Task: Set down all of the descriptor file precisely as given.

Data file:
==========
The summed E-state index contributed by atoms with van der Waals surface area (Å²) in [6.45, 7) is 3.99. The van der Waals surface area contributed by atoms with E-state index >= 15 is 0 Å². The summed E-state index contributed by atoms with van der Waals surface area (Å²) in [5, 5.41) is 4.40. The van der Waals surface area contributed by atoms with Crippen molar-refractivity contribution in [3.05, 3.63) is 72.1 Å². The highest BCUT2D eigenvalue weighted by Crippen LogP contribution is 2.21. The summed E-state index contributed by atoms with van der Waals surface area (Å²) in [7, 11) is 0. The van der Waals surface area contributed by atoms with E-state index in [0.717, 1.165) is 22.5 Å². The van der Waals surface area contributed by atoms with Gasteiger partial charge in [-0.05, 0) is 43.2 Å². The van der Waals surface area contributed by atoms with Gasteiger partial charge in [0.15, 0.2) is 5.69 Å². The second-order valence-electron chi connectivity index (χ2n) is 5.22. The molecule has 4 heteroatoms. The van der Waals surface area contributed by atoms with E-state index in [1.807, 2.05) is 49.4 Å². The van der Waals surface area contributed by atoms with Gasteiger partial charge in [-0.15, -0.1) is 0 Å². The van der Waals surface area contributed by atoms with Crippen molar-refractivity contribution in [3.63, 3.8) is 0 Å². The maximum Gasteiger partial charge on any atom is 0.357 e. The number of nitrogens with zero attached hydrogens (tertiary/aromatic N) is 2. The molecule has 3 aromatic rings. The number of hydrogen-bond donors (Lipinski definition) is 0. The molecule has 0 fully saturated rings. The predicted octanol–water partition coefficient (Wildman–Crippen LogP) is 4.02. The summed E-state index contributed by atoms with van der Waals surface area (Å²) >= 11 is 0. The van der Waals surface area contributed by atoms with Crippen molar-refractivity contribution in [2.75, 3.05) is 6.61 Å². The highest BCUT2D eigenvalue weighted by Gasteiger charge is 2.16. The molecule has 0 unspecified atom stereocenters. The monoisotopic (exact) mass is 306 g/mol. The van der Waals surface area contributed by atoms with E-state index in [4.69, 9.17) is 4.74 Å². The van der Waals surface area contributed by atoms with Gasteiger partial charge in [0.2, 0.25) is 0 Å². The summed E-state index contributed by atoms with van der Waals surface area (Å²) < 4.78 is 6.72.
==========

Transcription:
The summed E-state index contributed by atoms with van der Waals surface area (Å²) in [6.45, 7) is 3.99. The van der Waals surface area contributed by atoms with E-state index >= 15 is 0 Å². The summed E-state index contributed by atoms with van der Waals surface area (Å²) in [5, 5.41) is 4.40. The van der Waals surface area contributed by atoms with Crippen molar-refractivity contribution in [3.05, 3.63) is 72.1 Å². The highest BCUT2D eigenvalue weighted by Crippen LogP contribution is 2.21. The summed E-state index contributed by atoms with van der Waals surface area (Å²) in [7, 11) is 0. The van der Waals surface area contributed by atoms with E-state index in [0.717, 1.165) is 22.5 Å². The van der Waals surface area contributed by atoms with Gasteiger partial charge in [-0.05, 0) is 43.2 Å². The van der Waals surface area contributed by atoms with Gasteiger partial charge in [0.15, 0.2) is 5.69 Å². The second-order valence-electron chi connectivity index (χ2n) is 5.22. The molecule has 4 heteroatoms. The van der Waals surface area contributed by atoms with E-state index in [1.807, 2.05) is 49.4 Å². The van der Waals surface area contributed by atoms with Gasteiger partial charge in [-0.15, -0.1) is 0 Å². The van der Waals surface area contributed by atoms with Crippen molar-refractivity contribution in [3.63, 3.8) is 0 Å². The maximum Gasteiger partial charge on any atom is 0.357 e. The number of nitrogens with zero attached hydrogens (tertiary/aromatic N) is 2. The molecule has 3 aromatic rings. The number of hydrogen-bond donors (Lipinski definition) is 0. The molecule has 0 fully saturated rings. The predicted octanol–water partition coefficient (Wildman–Crippen LogP) is 4.02. The summed E-state index contributed by atoms with van der Waals surface area (Å²) >= 11 is 0. The van der Waals surface area contributed by atoms with Crippen molar-refractivity contribution in [2.75, 3.05) is 6.61 Å². The highest BCUT2D eigenvalue weighted by Gasteiger charge is 2.16. The molecule has 0 unspecified atom stereocenters. The monoisotopic (exact) mass is 306 g/mol. The van der Waals surface area contributed by atoms with E-state index in [4.69, 9.17) is 4.74 Å². The van der Waals surface area contributed by atoms with Gasteiger partial charge in [0.2, 0.25) is 0 Å². The summed E-state index contributed by atoms with van der Waals surface area (Å²) < 4.78 is 6.72.